Home > Allegiant (Divergent #3)(6)

Allegiant (Divergent #3)(6)
Veronica Roth

“You’re not very nice,” I say, grinning.

“You’re one to talk.”

“Hey, I could be nice if I tried.”

“Hmm.” He taps his chin. “Say something nice, then.”

“You’re very good-looking.”

He smiles, his teeth a flash in the dark. “I like this ‘nice’ thing.”

We reach the end of the lawn. The metal structure is larger and stranger up close than it was from far away. It’s really a stage, and arcing above it are massive metal plates that curl in different directions, like an exploded aluminum can. We walk around one of the plates on the right side to the back of the stage, which rises at an angle from the ground. There, metal beams support the plates from behind. Tobias secures his backpack on his shoulders and grabs one of the beams. Climbing.

“This feels familiar,” I say. One of the first things we did together was scale the Ferris wheel, but that time it was me, not him, who compelled us to climb higher.

I push up my sleeves and follow him. My shoulder is still sore from the bullet wound, but it is mostly healed. Still, I bear most of my weight with my left arm and try to push with my feet whenever possible. I look down at the tangle of bars beneath me and beyond them, the ground, and laugh.

Tobias climbs to a spot where two metal plates meet in a V, leaving enough room for two people to sit. He scoots back, wedging himself between the two plates, and reaches for my waist to help me when I get close enough. I don’t really need the help, but I don’t say so—I am too busy enjoying his hands on me.

He takes a blanket out of his backpack and covers us with it, then produces two plastic cups.

“Would you like a clear head or a fuzzy one?” he says, peering into the bag.

“Um . . .” I tilt my head. “Clear. I think we have some things to talk about, right?”

“Yes.”

He takes out a small bottle with clear, bubbling liquid in it, and as he twists open the cap, says, “I stole it from the Erudite kitchens. Apparently it’s delicious.”

He pours some in each cup, and I take a sip. Whatever it is, it’s sweet as syrup and lemon-flavored and makes me cringe a little. My second sip is better.

“Things to talk about,” he says.

“Right.”

“Well . . .” Tobias frowns into his cup. “Okay, so I understand why you worked with Marcus, and why you felt like you couldn’t tell me. But . . .”

“But you’re angry,” I say. “Because I lied to you. On several occasions.”

He nods, not looking at me. “It’s not even the Marcus thing. It’s further back than that. I don’t know if you can understand what it was like to wake up alone, and know that you had gone”—to your death, is what I suspect he wants to say, but he can’t even say the words—“to Erudite headquarters.”

“No, I probably can’t.” I take another sip, turning the sugary drink over in my mouth before swallowing. “Listen, I . . . I used to think about giving my life for things, but I didn’t understand what ‘giving your life’ really was until it was right there, about to be taken from me.”

I look up at him, and finally, he looks back at me.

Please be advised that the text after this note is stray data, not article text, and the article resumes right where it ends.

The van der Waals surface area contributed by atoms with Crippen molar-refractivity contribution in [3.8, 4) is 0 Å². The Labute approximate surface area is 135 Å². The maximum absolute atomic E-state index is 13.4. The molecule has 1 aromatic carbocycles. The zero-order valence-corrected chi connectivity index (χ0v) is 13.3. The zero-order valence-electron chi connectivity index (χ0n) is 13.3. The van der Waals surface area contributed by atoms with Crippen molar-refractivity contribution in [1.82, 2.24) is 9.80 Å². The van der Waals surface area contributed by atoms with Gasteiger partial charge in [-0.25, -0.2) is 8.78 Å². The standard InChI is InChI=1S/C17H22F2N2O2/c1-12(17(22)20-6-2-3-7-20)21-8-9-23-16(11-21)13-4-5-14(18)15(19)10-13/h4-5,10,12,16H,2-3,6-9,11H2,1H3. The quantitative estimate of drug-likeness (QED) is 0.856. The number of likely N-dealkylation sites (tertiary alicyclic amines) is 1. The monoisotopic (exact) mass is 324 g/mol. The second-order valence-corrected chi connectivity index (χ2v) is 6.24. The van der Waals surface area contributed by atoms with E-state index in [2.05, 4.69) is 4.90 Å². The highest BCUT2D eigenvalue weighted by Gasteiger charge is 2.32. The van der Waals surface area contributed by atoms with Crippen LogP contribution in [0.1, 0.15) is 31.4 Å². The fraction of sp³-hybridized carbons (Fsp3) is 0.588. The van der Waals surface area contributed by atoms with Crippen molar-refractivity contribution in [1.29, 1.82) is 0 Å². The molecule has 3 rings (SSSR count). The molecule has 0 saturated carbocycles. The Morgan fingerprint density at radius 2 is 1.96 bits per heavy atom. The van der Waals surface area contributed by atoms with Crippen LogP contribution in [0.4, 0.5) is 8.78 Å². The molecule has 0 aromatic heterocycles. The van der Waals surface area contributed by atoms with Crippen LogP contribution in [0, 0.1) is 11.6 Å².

“I know now,” I say. “I know I want to live. I know I want to be honest with you. But . . . but I can’t do that, I won’t do it, if you won’t trust me, or if you talk to me in that condescending way you sometimes do—”

“Condescending?” he says. “You were doing ridiculous, risky things—”

“Yeah,” I say. “And do you really think it helped to talk to me like I was a child who didn’t know any better?”

“What else was I supposed to do?” he demands. “You wouldn’t see reason!”

“Maybe reason wasn’t what I needed!” I sit forward, not able to pretend I am relaxed anymore. “I felt like I was being eaten alive by guilt, and what I needed was your patience and your kindness, not for you to yell at me. Oh, and for you to constantly keep your plans from me like I couldn’t possibly handle—”

“I didn’t want to burden you more than you already were.”

“So do you think I’m a strong person, or not?” I scowl at him. “Because you seem to think I can take it when you’re scolding me, but you don’t think I can handle anything else? What does that mean?”

“Of course I think you’re a strong person.” He shakes his head. “I just . . . I’m not used to telling people things. I’m used to handling things on my own.”

“I’m reliable,” I say. “You can trust me. And you can let me be the judge of what I can handle.”

“Okay,” he says, nodding. “But no more lies. Not ever.”

“Okay.”

I feel stiff and squeezed, like my body was just forced into something too small for it. But that’s not how I want the conversation to end, so I reach for his hand.

“I’m sorry I lied to you,” I say. “I really am.”

“Well,” he says. “I didn’t mean to make you feel like I didn’t respect you.”

We stay there for a while, our hands clasped. I lean back against the metal plate. Above me, the sky is blank and dark, the moon shielded by clouds. I find a star ahead of us, as the clouds shift, but it seems to be the only one. When I tilt my head back, though, I can see the line of buildings along Michigan Avenue, like a row of sentries keeping watch over us.

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